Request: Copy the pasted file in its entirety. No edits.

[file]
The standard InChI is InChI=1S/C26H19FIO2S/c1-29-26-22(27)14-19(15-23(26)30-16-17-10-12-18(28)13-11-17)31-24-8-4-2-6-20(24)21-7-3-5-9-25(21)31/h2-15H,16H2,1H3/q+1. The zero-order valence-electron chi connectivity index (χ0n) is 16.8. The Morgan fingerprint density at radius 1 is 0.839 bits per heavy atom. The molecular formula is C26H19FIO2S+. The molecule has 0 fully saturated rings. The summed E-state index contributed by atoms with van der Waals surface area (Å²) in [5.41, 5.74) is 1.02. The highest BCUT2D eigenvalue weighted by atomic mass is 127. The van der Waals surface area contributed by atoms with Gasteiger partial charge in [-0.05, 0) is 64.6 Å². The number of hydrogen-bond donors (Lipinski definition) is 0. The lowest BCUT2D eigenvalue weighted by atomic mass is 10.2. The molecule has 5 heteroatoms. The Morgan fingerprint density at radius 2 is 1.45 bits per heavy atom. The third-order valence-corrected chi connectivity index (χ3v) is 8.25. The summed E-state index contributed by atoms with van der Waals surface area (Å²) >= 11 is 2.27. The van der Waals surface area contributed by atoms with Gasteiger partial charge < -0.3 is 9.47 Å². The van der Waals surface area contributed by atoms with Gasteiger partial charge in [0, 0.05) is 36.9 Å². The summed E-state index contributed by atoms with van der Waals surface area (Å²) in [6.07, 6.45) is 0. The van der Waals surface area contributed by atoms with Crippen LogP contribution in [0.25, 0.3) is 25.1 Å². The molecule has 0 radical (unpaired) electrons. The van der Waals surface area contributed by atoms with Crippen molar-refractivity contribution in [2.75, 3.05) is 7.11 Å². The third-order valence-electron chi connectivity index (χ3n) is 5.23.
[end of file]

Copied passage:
The standard InChI is InChI=1S/C26H19FIO2S/c1-29-26-22(27)14-19(15-23(26)30-16-17-10-12-18(28)13-11-17)31-24-8-4-2-6-20(24)21-7-3-5-9-25(21)31/h2-15H,16H2,1H3/q+1. The zero-order valence-electron chi connectivity index (χ0n) is 16.8. The Morgan fingerprint density at radius 1 is 0.839 bits per heavy atom. The molecular formula is C26H19FIO2S+. The molecule has 0 fully saturated rings. The summed E-state index contributed by atoms with van der Waals surface area (Å²) in [5.41, 5.74) is 1.02. The highest BCUT2D eigenvalue weighted by atomic mass is 127. The van der Waals surface area contributed by atoms with Gasteiger partial charge in [-0.05, 0) is 64.6 Å². The number of hydrogen-bond donors (Lipinski definition) is 0. The lowest BCUT2D eigenvalue weighted by atomic mass is 10.2. The molecule has 5 heteroatoms. The Morgan fingerprint density at radius 2 is 1.45 bits per heavy atom. The third-order valence-corrected chi connectivity index (χ3v) is 8.25. The summed E-state index contributed by atoms with van der Waals surface area (Å²) >= 11 is 2.27. The van der Waals surface area contributed by atoms with Gasteiger partial charge < -0.3 is 9.47 Å². The van der Waals surface area contributed by atoms with Gasteiger partial charge in [0, 0.05) is 36.9 Å². The summed E-state index contributed by atoms with van der Waals surface area (Å²) in [6.07, 6.45) is 0. The van der Waals surface area contributed by atoms with Crippen LogP contribution in [0.25, 0.3) is 25.1 Å². The molecule has 0 radical (unpaired) electrons. The van der Waals surface area contributed by atoms with Crippen molar-refractivity contribution in [2.75, 3.05) is 7.11 Å². The third-order valence-electron chi connectivity index (χ3n) is 5.23.